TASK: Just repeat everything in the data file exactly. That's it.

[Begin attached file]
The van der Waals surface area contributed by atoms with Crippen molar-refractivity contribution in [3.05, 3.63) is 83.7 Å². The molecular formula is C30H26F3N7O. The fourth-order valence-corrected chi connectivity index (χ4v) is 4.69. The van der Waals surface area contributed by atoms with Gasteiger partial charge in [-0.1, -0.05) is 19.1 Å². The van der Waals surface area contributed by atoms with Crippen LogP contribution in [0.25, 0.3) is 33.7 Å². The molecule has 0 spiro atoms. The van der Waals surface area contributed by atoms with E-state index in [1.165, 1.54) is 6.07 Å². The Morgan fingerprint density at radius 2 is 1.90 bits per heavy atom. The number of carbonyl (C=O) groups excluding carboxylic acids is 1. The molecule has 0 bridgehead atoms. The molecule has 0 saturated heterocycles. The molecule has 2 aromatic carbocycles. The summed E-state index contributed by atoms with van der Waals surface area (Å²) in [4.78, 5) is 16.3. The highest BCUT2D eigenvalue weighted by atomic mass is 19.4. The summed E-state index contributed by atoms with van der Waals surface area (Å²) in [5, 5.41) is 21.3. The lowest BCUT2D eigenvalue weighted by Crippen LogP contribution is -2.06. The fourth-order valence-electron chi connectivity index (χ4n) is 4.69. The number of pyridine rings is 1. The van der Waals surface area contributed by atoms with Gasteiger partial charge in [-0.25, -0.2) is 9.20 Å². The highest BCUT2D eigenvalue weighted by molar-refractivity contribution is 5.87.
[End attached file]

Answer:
The van der Waals surface area contributed by atoms with Crippen molar-refractivity contribution in [3.05, 3.63) is 83.7 Å². The molecular formula is C30H26F3N7O. The fourth-order valence-corrected chi connectivity index (χ4v) is 4.69. The van der Waals surface area contributed by atoms with Gasteiger partial charge in [-0.1, -0.05) is 19.1 Å². The van der Waals surface area contributed by atoms with Crippen LogP contribution in [0.25, 0.3) is 33.7 Å². The molecule has 0 spiro atoms. The van der Waals surface area contributed by atoms with E-state index in [1.165, 1.54) is 6.07 Å². The Morgan fingerprint density at radius 2 is 1.90 bits per heavy atom. The number of carbonyl (C=O) groups excluding carboxylic acids is 1. The molecule has 0 bridgehead atoms. The molecule has 0 saturated heterocycles. The molecule has 2 aromatic carbocycles. The summed E-state index contributed by atoms with van der Waals surface area (Å²) in [4.78, 5) is 16.3. The highest BCUT2D eigenvalue weighted by atomic mass is 19.4. The summed E-state index contributed by atoms with van der Waals surface area (Å²) in [5, 5.41) is 21.3. The lowest BCUT2D eigenvalue weighted by Crippen LogP contribution is -2.06. The fourth-order valence-electron chi connectivity index (χ4n) is 4.69. The number of pyridine rings is 1. The van der Waals surface area contributed by atoms with Gasteiger partial charge in [-0.25, -0.2) is 9.20 Å². The highest BCUT2D eigenvalue weighted by molar-refractivity contribution is 5.87.